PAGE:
A FORMER European Court judge has ridiculed the notion of a "midnight hour" when an independent Scotland would be thrown out of the EU and dismissed claims it would have to seek entry as a new member.
Sir David Edward said the nation would be a "negotiation state" rather than a "succession state", and insists EU rules would bind all sides to act in good faith.
Nationalists seized on his comments on the potential consequences of a vote for independence.
Sir David argues that the EU and many of its states owe their existence to self-determination. He mocks the prospect of "Scotland, its citizens and its land and seas" being left in legal limbo, and the notion of "a midnight hour at which all relationships would come to an end".
Deputy First Minister Nicola Sturgeon said: "This is a hugely welcome contribution to the debate on Scotland's future in Europe from one of the leading experts on the subject, not just in Scotland but anywhere in the Continent.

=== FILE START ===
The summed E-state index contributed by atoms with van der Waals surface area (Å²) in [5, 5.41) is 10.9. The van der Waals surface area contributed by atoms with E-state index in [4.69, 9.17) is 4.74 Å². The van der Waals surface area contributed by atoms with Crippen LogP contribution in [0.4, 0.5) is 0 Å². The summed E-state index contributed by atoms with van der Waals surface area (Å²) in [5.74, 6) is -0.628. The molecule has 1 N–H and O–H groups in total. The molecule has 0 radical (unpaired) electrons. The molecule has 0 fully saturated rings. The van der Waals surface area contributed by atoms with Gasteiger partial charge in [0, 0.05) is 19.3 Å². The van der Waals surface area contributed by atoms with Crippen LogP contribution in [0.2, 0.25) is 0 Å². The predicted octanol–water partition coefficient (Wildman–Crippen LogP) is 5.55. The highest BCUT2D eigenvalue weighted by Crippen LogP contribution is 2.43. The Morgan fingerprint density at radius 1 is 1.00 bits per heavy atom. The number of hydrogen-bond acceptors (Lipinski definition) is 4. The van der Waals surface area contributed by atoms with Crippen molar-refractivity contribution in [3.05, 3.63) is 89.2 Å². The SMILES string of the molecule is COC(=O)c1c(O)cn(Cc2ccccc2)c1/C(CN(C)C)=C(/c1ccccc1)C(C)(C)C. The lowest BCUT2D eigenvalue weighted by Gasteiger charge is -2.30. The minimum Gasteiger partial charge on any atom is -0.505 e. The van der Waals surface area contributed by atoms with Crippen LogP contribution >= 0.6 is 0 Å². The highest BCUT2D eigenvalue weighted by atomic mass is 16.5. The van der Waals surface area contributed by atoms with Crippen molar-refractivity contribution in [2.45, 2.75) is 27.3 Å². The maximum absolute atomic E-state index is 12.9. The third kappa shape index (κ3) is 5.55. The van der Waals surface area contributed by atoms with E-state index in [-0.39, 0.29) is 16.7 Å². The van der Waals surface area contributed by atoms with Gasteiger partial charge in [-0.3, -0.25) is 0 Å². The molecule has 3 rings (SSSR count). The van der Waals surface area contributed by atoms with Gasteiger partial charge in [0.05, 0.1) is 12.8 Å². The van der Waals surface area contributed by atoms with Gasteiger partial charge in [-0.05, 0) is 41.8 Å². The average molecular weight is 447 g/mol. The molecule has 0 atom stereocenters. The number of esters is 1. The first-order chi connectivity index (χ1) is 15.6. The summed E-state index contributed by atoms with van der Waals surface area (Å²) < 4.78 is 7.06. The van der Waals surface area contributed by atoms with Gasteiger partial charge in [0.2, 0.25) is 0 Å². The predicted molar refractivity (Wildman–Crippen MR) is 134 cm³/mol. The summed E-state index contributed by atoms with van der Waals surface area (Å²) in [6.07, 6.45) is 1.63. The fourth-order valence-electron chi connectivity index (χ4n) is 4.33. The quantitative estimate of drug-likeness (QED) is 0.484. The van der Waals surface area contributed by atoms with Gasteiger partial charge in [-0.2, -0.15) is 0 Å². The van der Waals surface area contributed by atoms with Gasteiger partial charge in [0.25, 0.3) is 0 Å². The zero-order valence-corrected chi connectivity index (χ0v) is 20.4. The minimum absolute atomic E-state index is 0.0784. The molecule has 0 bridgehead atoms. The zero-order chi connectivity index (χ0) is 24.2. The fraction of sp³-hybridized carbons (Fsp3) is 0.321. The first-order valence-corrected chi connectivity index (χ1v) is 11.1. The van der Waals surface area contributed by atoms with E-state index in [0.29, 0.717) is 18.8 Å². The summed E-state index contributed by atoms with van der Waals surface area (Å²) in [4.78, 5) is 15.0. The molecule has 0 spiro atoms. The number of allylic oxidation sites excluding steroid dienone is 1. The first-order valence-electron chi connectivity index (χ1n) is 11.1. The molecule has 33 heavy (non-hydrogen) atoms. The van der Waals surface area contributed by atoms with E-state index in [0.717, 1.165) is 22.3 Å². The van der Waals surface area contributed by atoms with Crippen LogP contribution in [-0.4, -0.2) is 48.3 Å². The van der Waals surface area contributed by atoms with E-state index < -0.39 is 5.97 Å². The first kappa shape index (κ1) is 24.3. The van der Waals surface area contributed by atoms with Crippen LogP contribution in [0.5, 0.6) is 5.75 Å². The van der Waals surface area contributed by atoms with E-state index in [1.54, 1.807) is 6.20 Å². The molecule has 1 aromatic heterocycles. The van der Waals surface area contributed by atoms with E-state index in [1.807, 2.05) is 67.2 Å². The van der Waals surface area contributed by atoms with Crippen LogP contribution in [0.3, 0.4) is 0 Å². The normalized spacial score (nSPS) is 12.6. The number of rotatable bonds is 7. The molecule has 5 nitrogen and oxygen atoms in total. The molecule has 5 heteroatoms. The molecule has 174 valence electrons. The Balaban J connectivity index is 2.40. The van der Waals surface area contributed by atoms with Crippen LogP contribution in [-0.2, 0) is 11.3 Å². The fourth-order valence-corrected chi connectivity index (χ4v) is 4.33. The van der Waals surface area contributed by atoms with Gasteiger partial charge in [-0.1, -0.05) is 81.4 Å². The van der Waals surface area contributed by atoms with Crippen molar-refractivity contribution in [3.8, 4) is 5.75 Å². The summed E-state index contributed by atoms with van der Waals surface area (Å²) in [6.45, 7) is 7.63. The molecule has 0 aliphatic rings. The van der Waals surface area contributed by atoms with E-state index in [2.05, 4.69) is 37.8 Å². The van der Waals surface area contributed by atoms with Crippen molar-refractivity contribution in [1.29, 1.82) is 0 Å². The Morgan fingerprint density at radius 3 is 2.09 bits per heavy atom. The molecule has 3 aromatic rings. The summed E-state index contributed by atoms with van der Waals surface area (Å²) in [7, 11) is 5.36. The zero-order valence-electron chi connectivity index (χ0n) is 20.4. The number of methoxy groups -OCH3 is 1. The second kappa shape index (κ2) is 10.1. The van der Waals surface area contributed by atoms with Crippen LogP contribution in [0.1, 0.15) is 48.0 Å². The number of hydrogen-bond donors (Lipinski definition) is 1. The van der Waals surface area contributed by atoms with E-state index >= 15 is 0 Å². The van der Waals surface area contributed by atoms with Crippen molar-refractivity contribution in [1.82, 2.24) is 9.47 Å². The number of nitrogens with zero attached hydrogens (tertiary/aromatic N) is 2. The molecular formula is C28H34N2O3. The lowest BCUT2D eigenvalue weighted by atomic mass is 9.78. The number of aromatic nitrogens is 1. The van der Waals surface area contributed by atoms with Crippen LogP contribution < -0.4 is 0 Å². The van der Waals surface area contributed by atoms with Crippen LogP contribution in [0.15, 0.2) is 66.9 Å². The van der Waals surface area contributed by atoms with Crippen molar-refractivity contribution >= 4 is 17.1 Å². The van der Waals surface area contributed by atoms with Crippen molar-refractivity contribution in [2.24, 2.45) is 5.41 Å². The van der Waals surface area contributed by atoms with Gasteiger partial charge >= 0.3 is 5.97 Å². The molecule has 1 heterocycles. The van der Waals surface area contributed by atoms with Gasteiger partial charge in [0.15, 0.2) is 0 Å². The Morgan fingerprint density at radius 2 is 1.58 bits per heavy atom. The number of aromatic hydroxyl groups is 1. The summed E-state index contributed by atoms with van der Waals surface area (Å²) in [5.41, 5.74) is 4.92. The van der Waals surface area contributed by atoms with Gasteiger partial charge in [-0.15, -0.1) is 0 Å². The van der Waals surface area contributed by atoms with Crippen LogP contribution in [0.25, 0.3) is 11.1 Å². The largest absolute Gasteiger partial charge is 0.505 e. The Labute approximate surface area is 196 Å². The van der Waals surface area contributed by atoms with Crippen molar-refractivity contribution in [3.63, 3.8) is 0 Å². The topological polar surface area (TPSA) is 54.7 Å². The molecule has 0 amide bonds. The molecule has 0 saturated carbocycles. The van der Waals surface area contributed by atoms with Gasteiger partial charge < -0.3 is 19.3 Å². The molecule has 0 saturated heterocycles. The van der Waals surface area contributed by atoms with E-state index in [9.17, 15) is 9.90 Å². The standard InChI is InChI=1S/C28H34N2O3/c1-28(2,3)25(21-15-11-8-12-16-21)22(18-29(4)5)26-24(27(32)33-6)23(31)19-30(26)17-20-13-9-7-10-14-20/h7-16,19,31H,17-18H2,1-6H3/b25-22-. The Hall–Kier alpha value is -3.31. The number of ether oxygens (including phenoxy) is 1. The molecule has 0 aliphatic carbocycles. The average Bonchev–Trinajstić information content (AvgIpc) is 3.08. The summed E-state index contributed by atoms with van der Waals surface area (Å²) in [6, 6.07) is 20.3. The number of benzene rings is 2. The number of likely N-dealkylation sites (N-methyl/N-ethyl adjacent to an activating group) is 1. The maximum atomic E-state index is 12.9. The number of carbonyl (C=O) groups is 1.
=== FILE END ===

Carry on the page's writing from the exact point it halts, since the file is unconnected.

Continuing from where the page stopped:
"Sir David's view that negotiations on Scotland's continued European Union membership will take place before independence concurs with the Scottish Government's position. And his opinion that Scotland's continued EU membership will require a treaty amendment – not an accession treaty – also coincides with our position, especially given that Scotland by definition already meets the EU entry criteria.
Scottish Conservative leader Ruth Davidson said: "This point of view does not echo what Alex Salmond and indeed the Yes campaign have been saying.
"Desperate attempts to pretend it does shows just how far they will go to con the people of Scotland on this issue. What Sir David Edward is saying is there will have to be negotiation."
Blair Jenkins, chief executive of Yes Scotland, said: "This is an extremely significant contribution from Scotland's foremost expert in EU law. It counters misleading claims that somehow Scotland would be expelled from the EU on independence."
Sir David, emeritus professor at Edinburgh University, wrote on an academic website: "Until the moment of separation, Scotland would remain an integral part of the EU; the Scottish people and all EU citizens living in Scotland would enjoy all the rights of citizenship and free movement; and the same would apply, correspondingly, to all other EU citizens and companies in their relations with Scotland."
l Charities are reluctant to enter into the independence debate for fear of being seen to take sides, the Carnegie UK Trust has said in a report.